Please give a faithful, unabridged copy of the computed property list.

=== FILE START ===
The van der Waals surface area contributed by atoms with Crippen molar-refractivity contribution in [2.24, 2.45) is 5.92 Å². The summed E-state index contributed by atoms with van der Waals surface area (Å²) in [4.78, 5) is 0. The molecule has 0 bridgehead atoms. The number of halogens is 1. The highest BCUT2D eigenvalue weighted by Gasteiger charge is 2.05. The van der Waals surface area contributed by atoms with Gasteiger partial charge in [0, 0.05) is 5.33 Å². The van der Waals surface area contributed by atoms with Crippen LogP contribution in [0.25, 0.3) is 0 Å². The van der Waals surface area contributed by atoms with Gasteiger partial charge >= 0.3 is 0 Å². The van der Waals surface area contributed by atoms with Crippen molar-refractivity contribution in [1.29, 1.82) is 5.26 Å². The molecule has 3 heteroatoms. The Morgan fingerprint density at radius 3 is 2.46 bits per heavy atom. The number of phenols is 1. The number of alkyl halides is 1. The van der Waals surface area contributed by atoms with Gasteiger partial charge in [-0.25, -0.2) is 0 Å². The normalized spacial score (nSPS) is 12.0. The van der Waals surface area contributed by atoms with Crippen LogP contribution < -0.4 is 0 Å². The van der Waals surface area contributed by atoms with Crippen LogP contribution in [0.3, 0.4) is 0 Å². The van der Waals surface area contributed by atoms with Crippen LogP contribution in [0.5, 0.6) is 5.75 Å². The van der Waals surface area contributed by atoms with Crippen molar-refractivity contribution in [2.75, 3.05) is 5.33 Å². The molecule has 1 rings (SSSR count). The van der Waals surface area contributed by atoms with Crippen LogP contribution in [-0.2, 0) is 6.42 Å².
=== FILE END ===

The van der Waals surface area contributed by atoms with Crippen molar-refractivity contribution in [2.24, 2.45) is 5.92 Å². The summed E-state index contributed by atoms with van der Waals surface area (Å²) in [4.78, 5) is 0. The molecule has 0 bridgehead atoms. The number of halogens is 1. The highest BCUT2D eigenvalue weighted by Gasteiger charge is 2.05. The van der Waals surface area contributed by atoms with Gasteiger partial charge in [0, 0.05) is 5.33 Å². The van der Waals surface area contributed by atoms with Crippen LogP contribution in [0.25, 0.3) is 0 Å². The van der Waals surface area contributed by atoms with Gasteiger partial charge >= 0.3 is 0 Å². The van der Waals surface area contributed by atoms with Crippen molar-refractivity contribution in [1.29, 1.82) is 5.26 Å². The molecule has 3 heteroatoms. The Morgan fingerprint density at radius 3 is 2.46 bits per heavy atom. The number of phenols is 1. The number of alkyl halides is 1. The van der Waals surface area contributed by atoms with Gasteiger partial charge in [-0.25, -0.2) is 0 Å². The normalized spacial score (nSPS) is 12.0. The van der Waals surface area contributed by atoms with Crippen LogP contribution < -0.4 is 0 Å². The van der Waals surface area contributed by atoms with Crippen LogP contribution in [0.3, 0.4) is 0 Å². The van der Waals surface area contributed by atoms with Crippen LogP contribution in [0.5, 0.6) is 5.75 Å². The van der Waals surface area contributed by atoms with Crippen molar-refractivity contribution in [2.75, 3.05) is 5.33 Å². The molecule has 1 rings (SSSR count). The van der Waals surface area contributed by atoms with Crippen LogP contribution in [-0.2, 0) is 6.42 Å².